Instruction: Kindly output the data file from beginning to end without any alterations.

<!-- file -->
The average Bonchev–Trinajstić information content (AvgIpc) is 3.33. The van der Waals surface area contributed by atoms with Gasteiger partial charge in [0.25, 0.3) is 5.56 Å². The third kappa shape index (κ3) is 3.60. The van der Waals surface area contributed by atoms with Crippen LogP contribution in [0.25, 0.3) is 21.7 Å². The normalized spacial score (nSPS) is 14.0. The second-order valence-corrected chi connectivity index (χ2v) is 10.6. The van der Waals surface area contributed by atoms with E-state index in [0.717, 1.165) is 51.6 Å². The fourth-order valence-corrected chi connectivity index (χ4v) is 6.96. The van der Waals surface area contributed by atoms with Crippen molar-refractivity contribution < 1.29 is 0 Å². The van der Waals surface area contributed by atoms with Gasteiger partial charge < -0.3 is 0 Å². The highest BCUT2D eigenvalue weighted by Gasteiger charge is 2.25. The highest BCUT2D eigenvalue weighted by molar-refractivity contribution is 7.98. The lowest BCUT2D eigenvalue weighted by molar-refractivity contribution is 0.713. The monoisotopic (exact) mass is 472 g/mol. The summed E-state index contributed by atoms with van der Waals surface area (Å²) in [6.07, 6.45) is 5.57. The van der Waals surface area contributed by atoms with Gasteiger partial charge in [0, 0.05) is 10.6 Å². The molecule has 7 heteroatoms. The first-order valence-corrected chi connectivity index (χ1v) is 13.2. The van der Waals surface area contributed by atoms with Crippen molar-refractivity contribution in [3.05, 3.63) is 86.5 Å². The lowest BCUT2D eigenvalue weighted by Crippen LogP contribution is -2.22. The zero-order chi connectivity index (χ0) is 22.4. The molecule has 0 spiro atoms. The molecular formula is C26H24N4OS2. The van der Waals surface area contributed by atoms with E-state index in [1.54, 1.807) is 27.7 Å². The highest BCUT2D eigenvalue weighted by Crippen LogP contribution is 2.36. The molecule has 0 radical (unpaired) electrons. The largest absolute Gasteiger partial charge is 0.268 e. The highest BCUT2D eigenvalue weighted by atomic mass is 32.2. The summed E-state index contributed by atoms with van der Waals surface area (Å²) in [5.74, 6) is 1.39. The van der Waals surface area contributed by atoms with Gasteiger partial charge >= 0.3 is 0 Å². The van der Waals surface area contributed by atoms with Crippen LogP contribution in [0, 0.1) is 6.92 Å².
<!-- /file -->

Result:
The average Bonchev–Trinajstić information content (AvgIpc) is 3.33. The van der Waals surface area contributed by atoms with Gasteiger partial charge in [0.25, 0.3) is 5.56 Å². The third kappa shape index (κ3) is 3.60. The van der Waals surface area contributed by atoms with Crippen LogP contribution in [0.25, 0.3) is 21.7 Å². The normalized spacial score (nSPS) is 14.0. The second-order valence-corrected chi connectivity index (χ2v) is 10.6. The van der Waals surface area contributed by atoms with E-state index in [0.717, 1.165) is 51.6 Å². The fourth-order valence-corrected chi connectivity index (χ4v) is 6.96. The van der Waals surface area contributed by atoms with Crippen molar-refractivity contribution < 1.29 is 0 Å². The van der Waals surface area contributed by atoms with Gasteiger partial charge < -0.3 is 0 Å². The highest BCUT2D eigenvalue weighted by Gasteiger charge is 2.25. The highest BCUT2D eigenvalue weighted by molar-refractivity contribution is 7.98. The lowest BCUT2D eigenvalue weighted by molar-refractivity contribution is 0.713. The monoisotopic (exact) mass is 472 g/mol. The summed E-state index contributed by atoms with van der Waals surface area (Å²) in [6.07, 6.45) is 5.57. The van der Waals surface area contributed by atoms with Gasteiger partial charge in [0, 0.05) is 10.6 Å². The molecule has 7 heteroatoms. The first-order valence-corrected chi connectivity index (χ1v) is 13.2. The van der Waals surface area contributed by atoms with Crippen molar-refractivity contribution in [3.05, 3.63) is 86.5 Å². The lowest BCUT2D eigenvalue weighted by Crippen LogP contribution is -2.22. The zero-order chi connectivity index (χ0) is 22.4. The molecule has 0 spiro atoms. The molecular formula is C26H24N4OS2. The van der Waals surface area contributed by atoms with E-state index in [1.54, 1.807) is 27.7 Å². The highest BCUT2D eigenvalue weighted by Crippen LogP contribution is 2.36. The molecule has 0 radical (unpaired) electrons. The largest absolute Gasteiger partial charge is 0.268 e. The highest BCUT2D eigenvalue weighted by atomic mass is 32.2. The summed E-state index contributed by atoms with van der Waals surface area (Å²) in [5.74, 6) is 1.39. The van der Waals surface area contributed by atoms with Gasteiger partial charge >= 0.3 is 0 Å². The van der Waals surface area contributed by atoms with Crippen LogP contribution in [0, 0.1) is 6.92 Å².